Application and prospects of CRISPR/Cas9-based methods to trace defined genomic sequences in living and fixed plant cells

  • Solmaz Khosravi
  • Takayoshi Ishii
  • Steven Dreissig
  • Andreas HoubenEmail author


The 3D organization of chromatin plays an important role in genome stability and many other pivotal biological programs. Therefore, the establishment of imaging methods, which enable us to study the dynamics of chromatin in living cells, is necessary. Although primary live cell imaging methods were a breakthrough, there is a need to develop more specific labeling techniques. With the discovery of programmable DNA binding proteins, such zinc finger proteins (ZFP), transcription activator-like effectors (TALE), and clustered regularly interspaced short palindromic repeats (CRISPR)/CRISPR-associated protein 9 (Cas9), a major leap forward was made. Here, we review the applications and potential of fluorescent repressor-operator systems, programmable DNA binding proteins with an emphasis on CRISPR-based chromatin imaging in living and fixed cells, and their potential application in plant science.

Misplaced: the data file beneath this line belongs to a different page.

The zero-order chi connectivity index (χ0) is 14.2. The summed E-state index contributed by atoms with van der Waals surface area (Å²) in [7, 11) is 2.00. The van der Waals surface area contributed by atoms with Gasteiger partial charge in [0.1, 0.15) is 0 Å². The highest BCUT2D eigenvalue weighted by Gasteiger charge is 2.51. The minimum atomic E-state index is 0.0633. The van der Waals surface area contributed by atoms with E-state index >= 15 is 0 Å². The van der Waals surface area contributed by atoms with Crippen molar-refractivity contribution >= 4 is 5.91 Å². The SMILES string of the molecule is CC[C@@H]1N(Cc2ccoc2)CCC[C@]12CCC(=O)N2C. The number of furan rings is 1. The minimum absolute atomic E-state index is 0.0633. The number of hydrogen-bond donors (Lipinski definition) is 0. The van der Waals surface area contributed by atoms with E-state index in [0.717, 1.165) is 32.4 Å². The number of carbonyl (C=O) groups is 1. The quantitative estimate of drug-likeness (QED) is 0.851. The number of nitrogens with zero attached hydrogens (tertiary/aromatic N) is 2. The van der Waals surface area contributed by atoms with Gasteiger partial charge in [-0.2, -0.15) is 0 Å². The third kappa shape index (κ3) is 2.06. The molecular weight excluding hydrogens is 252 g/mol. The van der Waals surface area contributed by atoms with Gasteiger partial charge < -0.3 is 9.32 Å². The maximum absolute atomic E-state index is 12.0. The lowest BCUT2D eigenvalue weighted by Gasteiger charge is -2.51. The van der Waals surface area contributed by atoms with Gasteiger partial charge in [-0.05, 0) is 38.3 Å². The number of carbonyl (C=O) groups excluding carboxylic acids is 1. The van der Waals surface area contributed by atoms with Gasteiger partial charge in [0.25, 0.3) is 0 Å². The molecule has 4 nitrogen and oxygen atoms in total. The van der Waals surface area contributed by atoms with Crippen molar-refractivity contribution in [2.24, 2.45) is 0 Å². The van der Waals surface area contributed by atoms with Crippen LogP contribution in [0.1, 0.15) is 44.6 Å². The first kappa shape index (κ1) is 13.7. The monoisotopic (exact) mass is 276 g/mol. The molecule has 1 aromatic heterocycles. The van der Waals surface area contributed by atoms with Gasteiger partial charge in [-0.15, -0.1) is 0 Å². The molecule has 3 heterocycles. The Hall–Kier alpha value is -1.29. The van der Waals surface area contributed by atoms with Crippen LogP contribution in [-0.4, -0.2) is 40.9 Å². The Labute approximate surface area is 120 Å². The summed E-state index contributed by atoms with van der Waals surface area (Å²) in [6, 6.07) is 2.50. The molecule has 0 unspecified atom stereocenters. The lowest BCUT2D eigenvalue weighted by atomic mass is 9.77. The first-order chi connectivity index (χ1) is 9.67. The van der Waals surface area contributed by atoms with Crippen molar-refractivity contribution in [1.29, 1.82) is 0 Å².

chromatin dynamics CRISPR/Cas9 FISH live cell imaging RGEN-ISL telomere 



Bimolecular fluorescence complementation


Centromere specific histone H3


Clustered regularly interspaced short palindromic repeats


CRISPR-associated protein 9


Cysteine cysteine-histidine histidine


crisper RNA


dead Cas9




Fluorescence in situ hybridization


Fluorescent repressor operator system


Green fluorescent protein


guide RNA


Live-cell fluorescent in situ hybridization


Neisseria meningitides


Transcription activator-like effector


Protospacer adjacent motif


PUF binding site


Pumilio/fem-3 mRNA binding factor


RNA-guided endonuclease-in situ labeling


Repeat variable di-residue


Single-chain variable fragment antibody


GCN4 peptide binding single-chain variable fragment antibody


Streptococcus pyogenes


Streptococcus thermophilus


single guide RNA


Trans-activating RNA


Zinc finger proteins


Funding information

Cytogenetic research in the author’s laboratory has been supported by Deutsche Forschungsgemeinschaft (DFG) grant HO1779/28-1.


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Copyright information

© Springer Nature B.V. 2019

Authors and Affiliations

  1. 1.Leibniz Institute of Plant Genetics and Crop Plant Research (IPK)SeelandGermany
  2. 2.Arid Land Research Center (ALRC)Tottori UniversityTottoriJapan
  3. 3.Institute of Agricultural and Nutritional SciencesMartin Luther University Halle-WittenbergHalleGermany

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